Pope Francis on Friday encouraged 36 new recruits of the Pontifical Swiss Guard to “grow as Christians” during their service in Rome.

The pope, who currently uses a wheelchair due to a knee condition, met with the new candidates for the world’s smallest but oldest standing army on May 6, the day of their swearing-in ceremony.

He said: “Dear Swiss Guards, I encourage you to always place the proper emphasis on formation. The efforts devoted to it are indispensable for acquiring adequate skills and professional competence.”

“But first of all, the time spent in Rome should be valued in order to grow as Christians. I am thinking of the spiritual life, which allows us to discover God’s plan for each of us.”

The Swiss Guards — known for their colorful striped Renaissance-era uniforms — are responsible for Vatican security together with the Vatican gendarmes.

Candidates must meet strict requirements. Each recruit must be a Catholic unmarried male at least 5 feet, 8 inches tall, and between the ages of 19 and 30. Swiss citizenship is required, as is a letter of good standing from the candidate’s pastor.

The pope spoke to the recruits and their families on the anniversary of the Sack of Rome, a battle in 1527 in which 147 Swiss Guards died defending Pope Clement VII from mutinous troops of the Holy Roman Empire.

He said: “Since the institution of the Swiss Guards, many young men have fulfilled the singular function assigned to it, which continues to this day.”

“Through a generous and faithful commitment, over the centuries some have not shirked the hardest trials, going so far as to shed their blood to defend the pope and enable him to carry out his mission in full independence.”

“With this supreme dedication, they have fulfilled what is provided for by the Regulations still in force: the security of the person of the pope and his residence.”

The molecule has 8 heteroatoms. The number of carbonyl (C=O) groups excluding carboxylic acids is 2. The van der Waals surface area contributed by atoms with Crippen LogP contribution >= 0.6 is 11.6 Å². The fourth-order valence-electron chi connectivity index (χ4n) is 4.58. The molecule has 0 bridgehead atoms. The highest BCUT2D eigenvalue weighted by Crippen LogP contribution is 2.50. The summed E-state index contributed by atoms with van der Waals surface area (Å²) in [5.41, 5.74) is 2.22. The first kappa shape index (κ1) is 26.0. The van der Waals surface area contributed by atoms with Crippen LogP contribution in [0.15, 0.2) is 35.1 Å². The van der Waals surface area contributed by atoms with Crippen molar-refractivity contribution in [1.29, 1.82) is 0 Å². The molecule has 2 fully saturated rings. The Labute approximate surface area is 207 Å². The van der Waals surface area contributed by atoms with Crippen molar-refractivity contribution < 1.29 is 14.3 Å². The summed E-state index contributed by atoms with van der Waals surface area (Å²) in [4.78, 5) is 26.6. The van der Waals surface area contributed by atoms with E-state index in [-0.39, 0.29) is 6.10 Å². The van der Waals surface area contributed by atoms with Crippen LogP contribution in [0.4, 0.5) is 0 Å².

On May 4, the Vatican and the foundation overseeing the renovation of the Swiss Guards’ barracks signed a memorandum of understanding.

The Vatican said that the non-legally binding document expressed both parties’ will to ensure that the Guards have “better and environmentally friendly housing conditions.”

The roughly $60 million building project includes plans to expand the living quarters for guardsmen, some of whom currently sleep in shared rooms or housing outside the Vatican. The new barracks will allow each guard to have a private room with a private bathroom.

The plans have prompted speculation that the new design could accommodate women guards, which would require a change to the corps’ admission requirements.

The memorandum of understanding was related to the fundraising and planning phases of the renovation, reported Vatican News, the Holy See’s online news portal. A second agreement concerning the construction phase will be signed at a later date.

Cardinal Mauro Gambetti, the Archpriest of St. Peter’s Basilica, offered Mass with the Swiss Guards in St. Peter’s Basilica in the morning ahead of the swearing-in ceremony.

Meanwhile, Pope Francis received the Swiss President Ignazio Cassis in a private audience.

The new guards were due to be sworn in at 5 p.m. local time on May 6 in the San Damaso Courtyard of the Apostolic Palace in Vatican City.

The corps said that the ceremony would take place “in reduced form” in the presence of the recruits’ families.

During the ceremony, each recruit approaches the flag of the Swiss Guard as his name is called out. Firmly grasping the banner with his left hand, the new guard raises his right hand and opens three fingers as a sign of his faith in the Holy Trinity.

While holding up his fingers, the guard says: “I, (name), swear diligently and faithfully to abide by all that has just been read out to me, so grant me God and so help me his saints.”

In his address, Pope Francis asked Swiss Guards to pray for one of their colleagues who died recently, according to Vatican News.

He said: “I would like to pause for a moment in pain and sadness. And I would wish that your colleague Silvan Wolf were here present. Unfortunately, he has died, a good, joyful young man. An accident took him away from us. In silence, let us recall Silvan and pray for him.”